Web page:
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OFR: CCP Attempts To Reduce Counterparty Risk, But Creates Its Own Risk 

May 11, 2015

Mark Melin, ValueWalk

As risk is transferred to a central clearing mechanism, gauging that risk and funding risk management are considered.

As large banks are more likely to be complexly structured and deeply interconnected with other banks and the financial system, a new report from the U.S. Treasury’s Office of Financial Research concludes that market concentration tends to rise.

Reverse economies of scale: risk and costs increases with size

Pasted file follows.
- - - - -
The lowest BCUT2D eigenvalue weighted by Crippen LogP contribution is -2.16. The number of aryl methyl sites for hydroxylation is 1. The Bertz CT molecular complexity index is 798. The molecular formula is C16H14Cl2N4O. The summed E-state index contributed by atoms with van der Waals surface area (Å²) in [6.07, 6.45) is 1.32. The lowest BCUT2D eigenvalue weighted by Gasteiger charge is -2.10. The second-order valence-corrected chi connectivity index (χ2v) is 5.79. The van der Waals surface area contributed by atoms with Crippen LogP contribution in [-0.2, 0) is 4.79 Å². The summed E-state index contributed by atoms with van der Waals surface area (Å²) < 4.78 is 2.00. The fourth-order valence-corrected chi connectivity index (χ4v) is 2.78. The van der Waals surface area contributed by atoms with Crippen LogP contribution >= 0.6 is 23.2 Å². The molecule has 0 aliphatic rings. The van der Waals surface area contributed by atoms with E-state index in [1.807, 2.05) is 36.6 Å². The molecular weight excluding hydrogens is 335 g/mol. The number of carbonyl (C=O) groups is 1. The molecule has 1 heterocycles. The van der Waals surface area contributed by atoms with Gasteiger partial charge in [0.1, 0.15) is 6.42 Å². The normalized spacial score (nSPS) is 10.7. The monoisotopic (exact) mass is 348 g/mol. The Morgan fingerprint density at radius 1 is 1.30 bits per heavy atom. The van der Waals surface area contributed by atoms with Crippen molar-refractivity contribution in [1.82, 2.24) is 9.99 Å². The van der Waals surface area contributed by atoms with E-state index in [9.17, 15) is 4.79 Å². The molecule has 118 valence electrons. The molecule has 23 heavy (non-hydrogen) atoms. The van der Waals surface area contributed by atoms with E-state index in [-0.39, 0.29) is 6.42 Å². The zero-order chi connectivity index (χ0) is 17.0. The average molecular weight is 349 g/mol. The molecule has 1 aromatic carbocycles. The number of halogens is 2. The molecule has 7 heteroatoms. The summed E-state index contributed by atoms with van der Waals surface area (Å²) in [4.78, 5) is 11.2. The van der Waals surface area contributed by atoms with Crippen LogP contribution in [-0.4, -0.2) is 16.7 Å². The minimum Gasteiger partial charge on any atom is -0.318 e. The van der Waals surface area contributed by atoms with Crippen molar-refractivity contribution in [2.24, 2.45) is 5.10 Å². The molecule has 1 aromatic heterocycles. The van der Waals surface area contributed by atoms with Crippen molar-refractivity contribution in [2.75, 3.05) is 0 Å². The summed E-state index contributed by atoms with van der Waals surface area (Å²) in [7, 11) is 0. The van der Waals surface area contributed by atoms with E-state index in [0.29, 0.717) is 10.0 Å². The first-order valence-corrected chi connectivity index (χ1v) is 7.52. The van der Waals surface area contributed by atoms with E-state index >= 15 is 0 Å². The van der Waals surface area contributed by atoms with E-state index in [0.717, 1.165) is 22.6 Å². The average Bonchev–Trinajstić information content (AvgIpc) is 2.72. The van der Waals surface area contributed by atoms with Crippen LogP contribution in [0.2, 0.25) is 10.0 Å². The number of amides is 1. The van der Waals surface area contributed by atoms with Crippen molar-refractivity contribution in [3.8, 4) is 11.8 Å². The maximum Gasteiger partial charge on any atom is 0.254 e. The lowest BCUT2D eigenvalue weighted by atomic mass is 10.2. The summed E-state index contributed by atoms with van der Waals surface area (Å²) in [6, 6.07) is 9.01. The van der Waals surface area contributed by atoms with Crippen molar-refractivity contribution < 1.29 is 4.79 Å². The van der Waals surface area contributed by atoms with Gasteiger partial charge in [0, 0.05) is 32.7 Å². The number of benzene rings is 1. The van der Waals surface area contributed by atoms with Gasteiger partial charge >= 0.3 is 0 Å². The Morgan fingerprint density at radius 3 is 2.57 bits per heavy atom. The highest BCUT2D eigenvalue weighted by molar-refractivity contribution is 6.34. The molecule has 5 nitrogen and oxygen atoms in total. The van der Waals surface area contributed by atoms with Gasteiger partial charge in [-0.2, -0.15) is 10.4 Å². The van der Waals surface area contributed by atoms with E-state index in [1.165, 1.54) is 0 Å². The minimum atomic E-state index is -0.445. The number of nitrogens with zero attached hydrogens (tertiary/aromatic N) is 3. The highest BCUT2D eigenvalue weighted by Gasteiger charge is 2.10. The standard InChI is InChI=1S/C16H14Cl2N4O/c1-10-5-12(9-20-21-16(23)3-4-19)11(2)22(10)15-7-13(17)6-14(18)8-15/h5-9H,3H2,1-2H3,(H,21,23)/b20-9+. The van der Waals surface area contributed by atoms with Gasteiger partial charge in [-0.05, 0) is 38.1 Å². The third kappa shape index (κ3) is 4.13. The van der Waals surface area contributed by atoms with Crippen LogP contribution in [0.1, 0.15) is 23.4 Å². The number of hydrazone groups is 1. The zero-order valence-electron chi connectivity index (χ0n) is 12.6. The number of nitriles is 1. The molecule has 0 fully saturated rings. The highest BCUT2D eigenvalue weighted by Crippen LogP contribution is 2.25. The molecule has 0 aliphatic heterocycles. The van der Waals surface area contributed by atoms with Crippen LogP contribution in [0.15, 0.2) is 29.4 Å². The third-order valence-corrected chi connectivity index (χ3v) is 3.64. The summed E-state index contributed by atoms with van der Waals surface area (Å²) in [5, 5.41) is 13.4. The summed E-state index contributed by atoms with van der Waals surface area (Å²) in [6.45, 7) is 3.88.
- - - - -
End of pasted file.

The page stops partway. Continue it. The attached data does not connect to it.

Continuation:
In the report, titled Systemic Risk: The Dynamics under Central Clearing, authors Agostino Capponi, W. Allen Cheng, and Sriram Rajan develop a model to focus on concentration risks to Central Clearing Party (CCP) risks posed by large clearing members. “When risk factors driving loan books are diverse, market concentration increases and persists as the large members further increase in size,” the report concludes. Hedging, while risk-mitigating on an individual level, is increasingly costly and “contributes to the emergence of size externalities on the systemic level.”  In fact, doubling the size of certain asset managers, key components of the CCP system, would “more than double its equilibrium trade ratio.”  Perhaps as a result, large clearing members are expected to be net financiers of the systemic risk charge, while smaller clearing members are expected to be net recipients.

Read more: ValueWalk

 
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